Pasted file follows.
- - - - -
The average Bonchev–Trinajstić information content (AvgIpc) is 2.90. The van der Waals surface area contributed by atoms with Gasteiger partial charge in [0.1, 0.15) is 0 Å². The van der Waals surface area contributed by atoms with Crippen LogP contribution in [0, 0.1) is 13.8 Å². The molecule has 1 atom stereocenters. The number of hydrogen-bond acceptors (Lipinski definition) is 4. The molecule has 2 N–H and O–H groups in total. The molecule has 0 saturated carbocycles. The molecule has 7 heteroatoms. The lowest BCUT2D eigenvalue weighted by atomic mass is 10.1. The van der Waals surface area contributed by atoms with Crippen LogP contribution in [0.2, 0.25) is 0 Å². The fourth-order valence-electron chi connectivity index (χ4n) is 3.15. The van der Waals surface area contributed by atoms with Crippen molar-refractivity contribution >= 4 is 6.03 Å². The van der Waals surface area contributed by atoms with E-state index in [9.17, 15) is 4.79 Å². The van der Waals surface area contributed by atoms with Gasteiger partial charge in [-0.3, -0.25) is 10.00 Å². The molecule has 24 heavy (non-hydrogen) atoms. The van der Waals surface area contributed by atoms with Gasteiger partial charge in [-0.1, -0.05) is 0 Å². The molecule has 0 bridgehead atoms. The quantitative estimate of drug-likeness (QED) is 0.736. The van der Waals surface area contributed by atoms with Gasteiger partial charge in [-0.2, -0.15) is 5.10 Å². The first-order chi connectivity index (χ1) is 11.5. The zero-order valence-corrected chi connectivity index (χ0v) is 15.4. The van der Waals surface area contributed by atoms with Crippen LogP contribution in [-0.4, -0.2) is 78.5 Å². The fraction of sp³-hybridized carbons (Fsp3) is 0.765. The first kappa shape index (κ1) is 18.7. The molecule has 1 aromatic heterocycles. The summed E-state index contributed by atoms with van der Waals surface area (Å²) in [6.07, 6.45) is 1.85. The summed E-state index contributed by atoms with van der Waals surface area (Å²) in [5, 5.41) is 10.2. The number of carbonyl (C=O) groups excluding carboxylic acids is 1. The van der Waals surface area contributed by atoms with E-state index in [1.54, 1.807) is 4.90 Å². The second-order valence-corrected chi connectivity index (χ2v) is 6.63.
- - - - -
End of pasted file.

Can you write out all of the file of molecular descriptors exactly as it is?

The average Bonchev–Trinajstić information content (AvgIpc) is 2.90. The van der Waals surface area contributed by atoms with Gasteiger partial charge in [0.1, 0.15) is 0 Å². The van der Waals surface area contributed by atoms with Crippen LogP contribution in [0, 0.1) is 13.8 Å². The molecule has 1 atom stereocenters. The number of hydrogen-bond acceptors (Lipinski definition) is 4. The molecule has 2 N–H and O–H groups in total. The molecule has 0 saturated carbocycles. The molecule has 7 heteroatoms. The lowest BCUT2D eigenvalue weighted by atomic mass is 10.1. The van der Waals surface area contributed by atoms with Crippen LogP contribution in [0.2, 0.25) is 0 Å². The fourth-order valence-electron chi connectivity index (χ4n) is 3.15. The van der Waals surface area contributed by atoms with Crippen molar-refractivity contribution >= 4 is 6.03 Å². The van der Waals surface area contributed by atoms with E-state index in [9.17, 15) is 4.79 Å². The van der Waals surface area contributed by atoms with Gasteiger partial charge in [-0.3, -0.25) is 10.00 Å². The molecule has 24 heavy (non-hydrogen) atoms. The van der Waals surface area contributed by atoms with Gasteiger partial charge in [-0.1, -0.05) is 0 Å². The molecule has 0 bridgehead atoms. The quantitative estimate of drug-likeness (QED) is 0.736. The van der Waals surface area contributed by atoms with Gasteiger partial charge in [-0.2, -0.15) is 5.10 Å². The first-order chi connectivity index (χ1) is 11.5. The zero-order valence-corrected chi connectivity index (χ0v) is 15.4. The van der Waals surface area contributed by atoms with Crippen LogP contribution in [-0.4, -0.2) is 78.5 Å². The fraction of sp³-hybridized carbons (Fsp3) is 0.765. The first kappa shape index (κ1) is 18.7. The molecule has 1 aromatic heterocycles. The summed E-state index contributed by atoms with van der Waals surface area (Å²) in [6.07, 6.45) is 1.85. The summed E-state index contributed by atoms with van der Waals surface area (Å²) in [5, 5.41) is 10.2. The number of carbonyl (C=O) groups excluding carboxylic acids is 1. The van der Waals surface area contributed by atoms with E-state index in [1.54, 1.807) is 4.90 Å². The second-order valence-corrected chi connectivity index (χ2v) is 6.63.